2005 – Linda Gretton and Liz Wilkinson. Linda’s essay, “The Secret Diary of Cathy Locke,” was written for Dr. Eve Widerhold. Liz’s essay, “Sarah Winnemucca: ‘PostIndian Warrior’ Writing for the Land,” was written for Dr. Jeanne Follansbee. They will share the $200 prize.
2003 – Heidi Hanrahan and Chip Smoak. Heidi submitted “Resisting, Revising, and Rewriting: Jacob’s Incidents in the Life of a Slave Girl as a Retelling of Child’s “The Quadroons.” Chip submitted “Sex, Birds, and Paradigms: Kate Chopin Rewriting Charles Darwin.” They will share the $200 prize.
2002 – Sheryl Clouse and George Upper. Sheryl submitted “Making the Myth Viable: Milton’s Reformation of the Masque.” George submitted “Discovering Unknown Complexity, Recovering Forgotten Texts: Gender in the Early Fiction of Carroll John Daly.” They will share the $200 prize. Heidi Hanrahan wins an Honorable Mention and a $50 honorarium for her essay, “‘Thanne was he bothe in lordship and servage’: Arveragus as Ideal Husband.”
2001 – Cameron Golden and Nick Crawford are co-winners of the Graduate Student Essay Award 2001. Cameron Golden submitted “From Punishment to Possibility: Reimagining Hitchcockian Paradigms in The New York Trilogy.” Nick Crawford submitted “Chaucer’s Drama of Disjunction: Inverting the Dramatic Principle in The Canterbury Tales.” They will share the $200 prize. Lara Savu receives a Honorable Mention and a $50 honorarium for her essay “In Desire’s Grip: Gender, Politics, and Intertextual Games in Updike’s Gertrude and Claudius.”
The English department is accepting nominations for the Outstanding Graduate Teaching Assistant Award. These nominations with supporting documentation are due to the Director of College Writing prior to the College deadline. This year, the College deadline is January 20, 2023; therefore, the English department deadline is Friday, January 13, 2023 at 5:00 PM. Please note that portfolios should now be submitted electronically to firstname.lastname@example.org
Faculty members, students, staff, and alumni can make nominations. The College Writing Committee will select a recipient for this Award. The recipient will receive $200.00.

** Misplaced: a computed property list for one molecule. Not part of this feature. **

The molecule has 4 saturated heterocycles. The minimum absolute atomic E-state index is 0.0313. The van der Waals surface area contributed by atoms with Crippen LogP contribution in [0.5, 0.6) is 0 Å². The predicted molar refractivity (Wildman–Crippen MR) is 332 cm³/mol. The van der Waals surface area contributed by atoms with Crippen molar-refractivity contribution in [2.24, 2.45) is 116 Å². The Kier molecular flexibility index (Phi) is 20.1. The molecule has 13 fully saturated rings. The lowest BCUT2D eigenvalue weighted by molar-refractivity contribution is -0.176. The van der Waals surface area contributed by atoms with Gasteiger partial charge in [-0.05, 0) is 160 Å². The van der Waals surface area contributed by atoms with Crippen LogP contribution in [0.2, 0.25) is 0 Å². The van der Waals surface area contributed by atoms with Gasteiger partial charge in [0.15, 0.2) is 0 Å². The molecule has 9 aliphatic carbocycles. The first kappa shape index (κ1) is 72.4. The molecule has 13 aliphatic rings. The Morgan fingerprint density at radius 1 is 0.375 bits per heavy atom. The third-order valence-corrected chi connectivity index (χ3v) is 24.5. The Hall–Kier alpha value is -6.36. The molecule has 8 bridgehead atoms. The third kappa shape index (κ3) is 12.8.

Nominees must be graduate teaching assistants during the 2016-2017 academic year, must be classified as TAs on the PD7 form that is submitted for their assistantship, and must have participated in the mandatory TA training arranged by the Graduate School. Nominees should be selected on the basis of the high quality of their teaching as defined by the guidelines for distinguished teaching in the University Handbook for Faculty.
NOMINATIONS AND SUPPORTING DOCUMENTATION MUST INCLUDE THE FOLLOWING ITEMS, WHICH FOLLOW THE COLLEGE GUIDELINES:
The teaching portfolio must be prepared by the nominee and is evaluated by the College Writing Committee.
Please contact Dr. Risa Applegarth, Director of College Writing at email@example.com with any questions.
2022 – Catherine Bowlin.
2021 – Elena Makarion and Jay Shelat.
2020 – Leah Haynes.
2019 – Emily Dolive and Carl Schlachte.
2017 – Crystal Matey.
2016 – Meghan McGuire.
2015 – Melissa Elmes and Alison Johnson.
2014 – Leah Milne.
2013 – Jacob Babb. He is also the recipient of the Outstanding Graduate Teaching Award from the College of Arts and Sciences for 2013.
2012 – Matt Mullins. He is also the recipient of the Outstanding Graduate Teaching Award from the College of Arts and Sciences for 2012.
2011 – Belinda Walzer. She is also the recipient of the Outstanding Graduate Teaching Award from the College of Arts and Sciences for 2011.
2010 – William Duffy. He is also the recipient of the Outstanding Graduate Teaching Award from the College of Arts and Sciences for 2010.
2009 – Kristen Pond and Charles Tedder.
2008 – John Pell. Michael Peterson is the recipient of the Outstanding Graduate Teaching Award from the College of Arts and Sciences for 2008.
2007 – Liz Vogel. David Rogers is the recipient of the Outstanding Graduate Teaching Award from the College of Arts and Sciences for 2007.
2006 – Rita Jones-Hyde and Temeka Carter. Liz Wilkinson is the recipient of the Outstanding Graduate Teaching Award from the College of Arts and Sciences for 2006.
2005 – Michelle Johnson. She is also the recipient of the Outstanding Graduate Teaching Award from the College of Arts and Sciences for 2005.
2004 2003 – Amy Gerald
2002 – Rebecca Jones. Jackie Grutsch-McKinney is the recipient of the Outstanding Graduate Teaching Award from the College of Arts and Sciences for 2002.
The Graduate Student Association offers a number of grants for travel, professional development, and thesis/dissertation costs. For more information about these opportunities, please see https://graduatestudentassociation.uncg.edu/funding/